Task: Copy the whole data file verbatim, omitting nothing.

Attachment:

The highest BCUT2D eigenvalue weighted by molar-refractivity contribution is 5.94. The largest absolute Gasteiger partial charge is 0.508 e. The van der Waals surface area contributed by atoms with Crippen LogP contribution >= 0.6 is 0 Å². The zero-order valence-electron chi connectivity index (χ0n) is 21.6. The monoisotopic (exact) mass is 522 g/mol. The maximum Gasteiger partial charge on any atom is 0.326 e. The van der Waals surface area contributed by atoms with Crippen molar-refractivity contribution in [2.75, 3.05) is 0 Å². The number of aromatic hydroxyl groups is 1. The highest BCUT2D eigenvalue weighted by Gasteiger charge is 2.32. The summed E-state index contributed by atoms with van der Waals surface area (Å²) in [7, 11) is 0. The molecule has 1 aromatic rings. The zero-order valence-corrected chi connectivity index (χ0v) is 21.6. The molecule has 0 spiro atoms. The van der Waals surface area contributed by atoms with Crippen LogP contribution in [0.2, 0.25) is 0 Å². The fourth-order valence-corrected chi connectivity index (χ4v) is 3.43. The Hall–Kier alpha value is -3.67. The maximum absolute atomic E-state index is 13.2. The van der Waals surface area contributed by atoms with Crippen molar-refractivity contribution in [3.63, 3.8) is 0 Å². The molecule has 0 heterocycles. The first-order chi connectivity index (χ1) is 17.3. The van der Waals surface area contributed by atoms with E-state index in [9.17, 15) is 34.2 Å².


The highest BCUT2D eigenvalue weighted by molar-refractivity contribution is 5.94. The largest absolute Gasteiger partial charge is 0.508 e. The van der Waals surface area contributed by atoms with Crippen LogP contribution >= 0.6 is 0 Å². The zero-order valence-electron chi connectivity index (χ0n) is 21.6. The monoisotopic (exact) mass is 522 g/mol. The maximum Gasteiger partial charge on any atom is 0.326 e. The van der Waals surface area contributed by atoms with Crippen molar-refractivity contribution in [2.75, 3.05) is 0 Å². The number of aromatic hydroxyl groups is 1. The highest BCUT2D eigenvalue weighted by Gasteiger charge is 2.32. The summed E-state index contributed by atoms with van der Waals surface area (Å²) in [7, 11) is 0. The molecule has 1 aromatic rings. The zero-order valence-corrected chi connectivity index (χ0v) is 21.6. The molecule has 0 spiro atoms. The van der Waals surface area contributed by atoms with Crippen LogP contribution in [0.2, 0.25) is 0 Å². The fourth-order valence-corrected chi connectivity index (χ4v) is 3.43. The Hall–Kier alpha value is -3.67. The maximum absolute atomic E-state index is 13.2. The van der Waals surface area contributed by atoms with Crippen molar-refractivity contribution in [3.63, 3.8) is 0 Å². The molecule has 0 heterocycles. The first-order chi connectivity index (χ1) is 17.3. The van der Waals surface area contributed by atoms with E-state index in [9.17, 15) is 34.2 Å².